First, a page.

While growing up in the ’90s in Johnson County, Kansas, in a suburb of Kansas City, I had a friend, Kevin Aaron, who was a dedicated environmentalist.
To strangers, Kevin appeared to be a laid-back punk-rock music fan with a dry and slightly mischievous sense of humor, but those of us who knew him best saw his passion for sustainability blossom during high school.
In his barbecue-obsessed part of the country, he became the rare vegetarian, driven by witnessing large-scale meat production’s damage to the environment. As he grew into a young man, he eagerly researched and then adopted alternative practices—like driving a hybrid car—that he thought might reduce carbon emissions, if only by tiny measures.
In the early 2000s, Kevin was living in the Bay Area and preparing for a career in climate advocacy, enrolled in a master’s program in city and regional planning while studying for a law degree.
During his graduate studies, he became overwhelmed by a sense of hopelessness about the climate. He died by suicide in 2003, at age 27. Kevin had been living with a feeling that his efforts—combined with those of other environmental activists—just wouldn’t be enough to turn the tide on global warming. It added to the depression he was already struggling with, said his mother, Sami Aaron.
Environmental worries can motivate but also overwhelm people. Polling from September 2020 showed that more than half of adults in the U.S. were anxious about how climate change affects their mental health. And nearly 40% of surveyed Gen Z Americans, born after 1996, said addressing climate change is their top personal concern.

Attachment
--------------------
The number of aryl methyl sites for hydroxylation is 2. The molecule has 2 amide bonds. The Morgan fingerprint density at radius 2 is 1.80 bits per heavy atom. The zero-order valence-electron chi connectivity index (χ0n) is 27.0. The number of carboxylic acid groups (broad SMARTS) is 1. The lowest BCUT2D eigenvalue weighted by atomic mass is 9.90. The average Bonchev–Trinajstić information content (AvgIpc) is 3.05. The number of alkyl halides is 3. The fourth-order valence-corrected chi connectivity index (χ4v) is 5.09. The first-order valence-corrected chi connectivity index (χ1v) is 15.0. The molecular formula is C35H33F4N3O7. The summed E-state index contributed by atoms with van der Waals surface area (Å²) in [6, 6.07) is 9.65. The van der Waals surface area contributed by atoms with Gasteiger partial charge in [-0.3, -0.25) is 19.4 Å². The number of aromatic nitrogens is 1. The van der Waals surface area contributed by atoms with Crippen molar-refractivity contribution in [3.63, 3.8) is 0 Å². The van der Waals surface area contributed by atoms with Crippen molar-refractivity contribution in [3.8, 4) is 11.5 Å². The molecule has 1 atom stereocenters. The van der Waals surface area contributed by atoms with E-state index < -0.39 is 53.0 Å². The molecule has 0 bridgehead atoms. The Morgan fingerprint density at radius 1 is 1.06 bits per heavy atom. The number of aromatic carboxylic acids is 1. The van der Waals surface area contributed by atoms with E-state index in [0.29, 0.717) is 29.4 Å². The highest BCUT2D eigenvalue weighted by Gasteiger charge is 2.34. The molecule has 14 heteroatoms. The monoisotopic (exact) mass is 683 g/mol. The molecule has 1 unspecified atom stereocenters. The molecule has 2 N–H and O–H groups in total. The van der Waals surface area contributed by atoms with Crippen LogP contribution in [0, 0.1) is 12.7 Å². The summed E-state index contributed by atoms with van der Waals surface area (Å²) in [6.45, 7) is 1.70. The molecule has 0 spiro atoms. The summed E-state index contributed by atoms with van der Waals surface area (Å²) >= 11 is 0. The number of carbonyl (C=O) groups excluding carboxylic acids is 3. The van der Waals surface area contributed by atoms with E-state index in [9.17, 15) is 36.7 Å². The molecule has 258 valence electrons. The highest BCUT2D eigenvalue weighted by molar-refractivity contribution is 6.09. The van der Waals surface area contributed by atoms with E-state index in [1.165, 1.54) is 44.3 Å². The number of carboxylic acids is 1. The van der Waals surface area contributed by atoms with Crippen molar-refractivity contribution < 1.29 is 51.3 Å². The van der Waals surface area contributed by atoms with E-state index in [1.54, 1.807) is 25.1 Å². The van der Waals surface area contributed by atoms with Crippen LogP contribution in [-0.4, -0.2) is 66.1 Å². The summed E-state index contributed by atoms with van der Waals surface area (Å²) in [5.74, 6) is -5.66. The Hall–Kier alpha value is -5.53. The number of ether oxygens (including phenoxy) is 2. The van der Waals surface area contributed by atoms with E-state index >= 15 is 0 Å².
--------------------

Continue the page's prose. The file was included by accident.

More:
The loss of Kevin remains a shock for me, and for others who cared about him—especially his mother, who has become increasingly involved in environmental advocacy.
Aaron often turns to nature for comfort, and she picked a former Superfund site in Olathe, Kansas, that has been converted to a flower-filled sanctuary as the spot for us to talk about her son. She said that the more deeply Kevin became involved in environmental activism, the more his thinking about the future turned pessimistic—his mind and mood overtaken by despairing thoughts, like an invasive species.
“There was one little seed that was planted where he couldn’t then quit thinking about it,” she said.
After Kevin died, Aaron found some solace in yoga and meditation, but continued to see her grief as a private struggle—until a few years ago, when she met some environmentalists in the Flint Hills of Kansas who also struggled with mental health issues.
Aaron wanted to teach them the coping strategies she had learned after her son’s death, so she created a Kansas City-based nonprofit, the Resilient Activist. The organization’s website explains that Kevin’s death occurred “when eco-anxiety (fear about the ecology of the planet) and solastalgia (grief over loss of beloved places in nature) combined with his own inner demons and he took his own life.” The Resilient Activist offers mental health resources, community-building programs, consulting and other psychological resources for the environmental community.
“We need activists who have the resilience to see us through these difficult times,” Aaron said. “That’s what I wanted to give. It’s like, what would have helped him and others like him.”
In eastern Kansas, the college town of Lawrence is steeped in environmental activism and, on Aug. 31, dozens of protesters gathered before the start of a city meeting, chanting slogans and carrying signs: “Time Is Running Out!” As the evening rush-hour traffic roared past, activists demanded Lawrence leaders follow through on their sustainability pledges.